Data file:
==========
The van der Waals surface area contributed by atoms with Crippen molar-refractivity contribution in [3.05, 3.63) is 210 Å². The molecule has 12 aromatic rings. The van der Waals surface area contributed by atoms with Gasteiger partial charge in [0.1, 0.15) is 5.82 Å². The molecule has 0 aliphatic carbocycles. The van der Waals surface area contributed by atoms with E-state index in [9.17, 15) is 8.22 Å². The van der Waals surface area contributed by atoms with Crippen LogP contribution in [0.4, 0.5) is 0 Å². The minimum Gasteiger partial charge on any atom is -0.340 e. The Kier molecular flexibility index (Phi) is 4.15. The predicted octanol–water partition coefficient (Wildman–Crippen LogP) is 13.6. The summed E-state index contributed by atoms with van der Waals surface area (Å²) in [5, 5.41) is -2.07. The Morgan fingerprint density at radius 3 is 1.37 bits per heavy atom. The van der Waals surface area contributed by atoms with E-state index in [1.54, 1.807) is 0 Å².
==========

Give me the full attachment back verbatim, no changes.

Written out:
The van der Waals surface area contributed by atoms with Crippen molar-refractivity contribution in [3.05, 3.63) is 210 Å². The molecule has 12 aromatic rings. The van der Waals surface area contributed by atoms with Gasteiger partial charge in [0.1, 0.15) is 5.82 Å². The molecule has 0 aliphatic carbocycles. The van der Waals surface area contributed by atoms with E-state index in [9.17, 15) is 8.22 Å². The van der Waals surface area contributed by atoms with Crippen LogP contribution in [0.4, 0.5) is 0 Å². The minimum Gasteiger partial charge on any atom is -0.340 e. The Kier molecular flexibility index (Phi) is 4.15. The predicted octanol–water partition coefficient (Wildman–Crippen LogP) is 13.6. The summed E-state index contributed by atoms with van der Waals surface area (Å²) in [5, 5.41) is -2.07. The Morgan fingerprint density at radius 3 is 1.37 bits per heavy atom. The van der Waals surface area contributed by atoms with E-state index in [1.54, 1.807) is 0 Å².